Blackness and Womanhood
By Jaylin Paschal
I'm a black woman.
Too often I'm asked to consider my blackness without my womanhood; my womanhood without my blackness. I'm asked which is better, which is worse, which is easier, which is harder, etc. As if I can even for a second disregard one of these core aspects of my life.
My melanin and my extra X chromosome shape my experiences and impact my daily life. Racism could kill me like misogyny could kill me. I don't take off my "woman" hat when I say "black lives matter." I don't take off my "black" hat when I say "protect women's rights." The Fifteenth Amendment was dope and all, but all of me wasn't represented until the Nineteenth Amendment. Fifty years separated the entirety of my identity. Saying "equal pay for equal work," is dope and all, but I also have to acknowledge that black women make even less to the man's dollar. (White Men/White Women = 100/78. White Men/Black Women = 100/64.)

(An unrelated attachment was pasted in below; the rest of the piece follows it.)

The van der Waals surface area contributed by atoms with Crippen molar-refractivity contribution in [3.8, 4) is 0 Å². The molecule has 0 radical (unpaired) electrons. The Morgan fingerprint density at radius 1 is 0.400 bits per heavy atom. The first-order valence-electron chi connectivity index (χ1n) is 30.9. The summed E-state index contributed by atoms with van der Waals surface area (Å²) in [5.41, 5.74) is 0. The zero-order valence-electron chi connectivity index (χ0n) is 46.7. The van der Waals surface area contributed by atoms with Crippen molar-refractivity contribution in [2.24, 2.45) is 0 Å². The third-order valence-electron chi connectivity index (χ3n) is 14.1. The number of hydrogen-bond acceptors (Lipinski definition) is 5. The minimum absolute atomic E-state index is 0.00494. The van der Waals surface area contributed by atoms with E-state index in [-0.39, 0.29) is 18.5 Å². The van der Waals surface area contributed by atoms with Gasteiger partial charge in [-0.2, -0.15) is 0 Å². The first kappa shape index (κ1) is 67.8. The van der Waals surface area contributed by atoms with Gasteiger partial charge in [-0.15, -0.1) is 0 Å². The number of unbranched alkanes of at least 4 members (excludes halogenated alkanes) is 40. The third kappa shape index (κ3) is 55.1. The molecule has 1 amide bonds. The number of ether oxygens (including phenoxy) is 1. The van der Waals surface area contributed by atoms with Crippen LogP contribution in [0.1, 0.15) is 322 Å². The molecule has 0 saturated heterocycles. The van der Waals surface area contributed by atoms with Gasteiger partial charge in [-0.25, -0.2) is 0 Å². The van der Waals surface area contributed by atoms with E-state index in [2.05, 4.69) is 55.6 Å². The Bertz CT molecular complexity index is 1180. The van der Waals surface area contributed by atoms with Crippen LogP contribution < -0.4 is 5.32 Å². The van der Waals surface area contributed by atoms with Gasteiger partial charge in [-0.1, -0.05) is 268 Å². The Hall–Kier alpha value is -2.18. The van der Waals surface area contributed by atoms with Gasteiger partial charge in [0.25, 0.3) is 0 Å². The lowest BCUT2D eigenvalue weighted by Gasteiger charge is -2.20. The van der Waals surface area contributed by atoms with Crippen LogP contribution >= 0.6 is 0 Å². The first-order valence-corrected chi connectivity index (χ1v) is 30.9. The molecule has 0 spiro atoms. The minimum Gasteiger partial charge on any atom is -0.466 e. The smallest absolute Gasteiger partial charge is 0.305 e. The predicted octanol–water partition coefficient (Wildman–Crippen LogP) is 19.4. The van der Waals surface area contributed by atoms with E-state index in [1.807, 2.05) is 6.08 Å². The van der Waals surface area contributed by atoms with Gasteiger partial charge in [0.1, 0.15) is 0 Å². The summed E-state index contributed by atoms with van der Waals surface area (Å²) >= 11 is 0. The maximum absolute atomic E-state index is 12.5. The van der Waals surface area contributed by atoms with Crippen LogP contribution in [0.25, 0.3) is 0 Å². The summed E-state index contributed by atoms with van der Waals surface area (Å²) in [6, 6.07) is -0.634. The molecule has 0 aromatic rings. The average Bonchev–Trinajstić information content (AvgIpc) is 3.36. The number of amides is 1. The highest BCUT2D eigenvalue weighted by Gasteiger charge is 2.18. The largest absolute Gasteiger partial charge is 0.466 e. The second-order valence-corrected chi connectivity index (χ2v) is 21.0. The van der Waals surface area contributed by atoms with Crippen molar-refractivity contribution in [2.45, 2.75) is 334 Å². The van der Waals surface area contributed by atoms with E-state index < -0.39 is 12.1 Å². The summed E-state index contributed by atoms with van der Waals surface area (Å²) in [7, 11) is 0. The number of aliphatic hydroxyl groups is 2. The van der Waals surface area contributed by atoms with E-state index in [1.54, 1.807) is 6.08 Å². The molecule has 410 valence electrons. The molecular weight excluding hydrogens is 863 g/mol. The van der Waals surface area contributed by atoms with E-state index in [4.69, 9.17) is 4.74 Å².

I don't switch into and out of glasses to alter my perspective. How I see things is directly tied to my black womanhood. There are things I will face because I am a woman who is black; because I am a black person who's a woman. All of these issues collide headfirst to put me exactly where I am and how I am. I will always identify and be identified as both. Intersectionality is more than an ideological concept for me. It's my whole world.
Stop trying to make me put my blackness before my womanhood and vice versa. I am both. Simultaneously. All the time.
This body I navigate the world in--I operate with--is black and female. Don't ever disregard that and.